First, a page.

A significant percentage of children with hemangiomas may have PHACES syndrome which refers to the association of posterior fossa malformations, facial hemangiomas, arterial cerebrovascular abnormalities, cardiovascular
anomalies, eye abnormalities and ventral defects like sternal clefting or supraumbilical raphe. A variety of factors have led to under diagnosis of
PHACES syndrome in the past including lack of awareness and limited imaging modalities. Also, patients with PHACES syndrome with arterial cerebrovascular abnormalities can present with acute ischemic stroke. However, these patients usually present before one year of age. We describe a 29-year-old woman with no history of cerebrovascular disease who initially presented with symptoms of a stroke and was subsequently diagnosed to have PHACES syndrome exhibiting an array of multiple unusual imaging findings. We also discuss the current literature and recommendations about PHACES syndrome.
stroke, cerebrovascular, congenital, facial hemangioma, posterior fossa, moya-moya
We report an infant who presented with large facial hemangioma associated with Dandy-Walker cyst and atrial septal defect. This case is peculiar in that the large facial hemangioma in posterior fossa malformations, hemangiomas, arterial anomalies, coarctation of aorta and other cardiac defects (PHACE) syndrome resulted in massive tissue destruction.
Facial hemangioma; infantile hemangioma; PHACE syndrome
PHACE association is a rare neurocutaneous condition in which facial hemangiomas associate with a spectrum of posterior fossa malformations, arterial cerebrovascular anomalies, cardiovascular anomalies, and eye anomalies. We reported a case of PHACE association in a premature infant showing facial, intracranial, and oropharyngeal hemangiomas with evidence of the Dandy-Walker variant and complicated cardiovascular anomalies, including a right-sided aortic arch and an atypical patent ductus arteriosus arising from a tortuous left subclavian artery. To our knowledge, intracranial hemangiomas are rare in PHACE association, and a concomitant oropharyngeal hemangioma has not been previously reported in the PHACE association literature. In infants presenting with large, plaque-like facial hemangiomas, it is important to conduct active cardiovascular and neurological evaluations. Special attention should be given to the laryngoscopic examination to search for additional hemangiomas in the airway.
PHACE association; Central nervous system cavernous hemangioma; Patent ductus arteriosus; Premature infants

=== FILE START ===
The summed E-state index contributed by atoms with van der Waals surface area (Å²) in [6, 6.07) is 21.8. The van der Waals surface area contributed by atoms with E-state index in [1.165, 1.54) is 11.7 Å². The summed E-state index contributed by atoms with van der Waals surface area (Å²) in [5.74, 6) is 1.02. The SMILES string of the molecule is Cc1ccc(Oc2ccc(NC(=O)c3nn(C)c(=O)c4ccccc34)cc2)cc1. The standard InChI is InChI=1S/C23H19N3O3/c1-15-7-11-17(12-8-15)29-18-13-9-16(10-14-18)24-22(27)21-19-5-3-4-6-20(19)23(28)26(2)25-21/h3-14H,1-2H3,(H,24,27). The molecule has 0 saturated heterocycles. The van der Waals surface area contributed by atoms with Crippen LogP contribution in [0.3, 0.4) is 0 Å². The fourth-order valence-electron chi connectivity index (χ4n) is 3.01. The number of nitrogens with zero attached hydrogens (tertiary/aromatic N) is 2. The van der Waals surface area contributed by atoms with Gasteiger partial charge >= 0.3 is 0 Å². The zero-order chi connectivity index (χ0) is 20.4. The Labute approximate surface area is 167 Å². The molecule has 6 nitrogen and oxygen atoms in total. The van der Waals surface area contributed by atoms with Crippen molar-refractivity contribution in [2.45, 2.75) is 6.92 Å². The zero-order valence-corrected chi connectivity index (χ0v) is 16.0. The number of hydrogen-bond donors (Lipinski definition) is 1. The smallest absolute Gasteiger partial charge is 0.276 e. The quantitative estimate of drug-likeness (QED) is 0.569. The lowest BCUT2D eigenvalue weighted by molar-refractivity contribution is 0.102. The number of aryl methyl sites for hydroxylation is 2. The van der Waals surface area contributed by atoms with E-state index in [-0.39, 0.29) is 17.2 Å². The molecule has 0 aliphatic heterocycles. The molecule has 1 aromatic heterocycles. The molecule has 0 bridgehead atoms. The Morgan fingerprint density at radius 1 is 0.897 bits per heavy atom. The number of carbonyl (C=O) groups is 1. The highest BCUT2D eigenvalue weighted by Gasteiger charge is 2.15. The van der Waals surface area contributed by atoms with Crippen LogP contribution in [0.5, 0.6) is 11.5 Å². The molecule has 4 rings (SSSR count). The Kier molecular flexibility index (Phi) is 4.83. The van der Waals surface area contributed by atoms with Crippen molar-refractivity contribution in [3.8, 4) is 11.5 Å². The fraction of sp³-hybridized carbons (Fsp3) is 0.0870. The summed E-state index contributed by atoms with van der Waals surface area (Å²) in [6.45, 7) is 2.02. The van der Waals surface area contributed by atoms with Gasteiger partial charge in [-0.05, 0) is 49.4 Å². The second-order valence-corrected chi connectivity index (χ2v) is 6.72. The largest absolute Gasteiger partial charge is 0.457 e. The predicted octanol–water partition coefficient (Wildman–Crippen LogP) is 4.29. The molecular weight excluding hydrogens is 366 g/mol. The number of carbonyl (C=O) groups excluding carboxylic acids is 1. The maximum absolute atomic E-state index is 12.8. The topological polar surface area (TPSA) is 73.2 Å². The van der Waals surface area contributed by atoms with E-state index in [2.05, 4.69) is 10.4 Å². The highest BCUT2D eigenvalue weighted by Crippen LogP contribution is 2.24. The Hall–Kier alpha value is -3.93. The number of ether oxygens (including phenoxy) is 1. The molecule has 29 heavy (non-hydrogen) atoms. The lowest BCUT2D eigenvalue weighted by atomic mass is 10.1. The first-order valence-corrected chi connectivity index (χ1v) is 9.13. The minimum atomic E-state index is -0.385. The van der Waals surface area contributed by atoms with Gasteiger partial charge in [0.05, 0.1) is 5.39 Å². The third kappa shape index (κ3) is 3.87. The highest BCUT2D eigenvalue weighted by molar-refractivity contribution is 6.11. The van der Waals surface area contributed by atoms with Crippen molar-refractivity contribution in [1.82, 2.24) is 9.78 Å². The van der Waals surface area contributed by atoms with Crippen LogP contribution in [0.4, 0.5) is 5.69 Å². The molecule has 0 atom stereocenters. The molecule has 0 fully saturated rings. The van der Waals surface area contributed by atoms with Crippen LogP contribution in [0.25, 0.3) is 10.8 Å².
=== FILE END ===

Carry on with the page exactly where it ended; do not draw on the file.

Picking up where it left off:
PHACE(S) syndrome is an acronym for neurocutaneous disease encompassing the expression of (P) posterior cranial fossa malformations, (H) facial haemangiomas, (A) arterial anomalies, (C) aortic coarctaion and other cardiac defects, (E) eye abnormalities and (S) for sternal malformation or stenotic arterial diseases. We report on a case of PHACE syndrome complete expression with persistent fetal vascular anomalies unusually in a 55-year-old women with large bilateral facial and neck haemangioma and posterior fossa circulation insufficiency.
PHACE(S) syndrome, haemangioma, persistent fetal vascular anomalies
PHACE is a neurocutaneous syndrome associated with: Posterior fossa brain malformations, large “segmental” facial hemangiomas, arterial cerebrovascular-, cardiovascular-, and eye anomalies.
We are reporting a girl with PHACE syndrome. The patient had a congenital right-sided facial hemangioma with plaque-morphology. At age 11 years and 2 months she presented with short stature, markedly decreased growth velocity and signs and symptoms suggestive of hypothyroidism. Magnetic Resonance Imaging (MRI) of the brain revealed complex structural and cerebrovascular arterial anomalies, including an empty sella. Testing of pituitary function revealed multiple pituitary dysfunctions, including absolute growth hormone deficiency, hypogonadotropic hypogonadism, central hypothyroidism, and secondary adrenal insufficiency.
This case suggests the necessity to screen all patients with PHACE syndrome and intracranial malformations for pituitary dysfunction at regular intervals.
PHACE syndrome; Hypopituitarism; Growth hormone deficiency; Central hypothyroidism; Neurocutaneous syndrome
PHACE syndrome (OMIM #606519) is a neurocutaneous syndrome of unknown etiology and pathogenesis. We report on an individual with PHACE syndrome with a complete deletion of SLC35B4 on 7q33. In order to further analyze this region, SLC35B4 was sequenced for 33 individuals with PHACE syndrome and one parental set. Common polymorphisms with a possible haplotype but no disease causing mutation were identified. Sixteen of 33 samples of the PHACE syndrome patients were also analyzed for copy number variations using high resolution oligo-Comparative Genomic Hybridization (CGH) microarray. A second individual in this cohort had a 26.5kb deletion approximately 80kb upstream of SLC35B4 with partial deletion of the AKR1B1 on 7q33. The deletions observed on 7q33 are not likely the singular cause of PHACE syndrome; however, it is possible that this region provides a genetic susceptibility to phenotypic expression with other confounding genetic or environmental factors.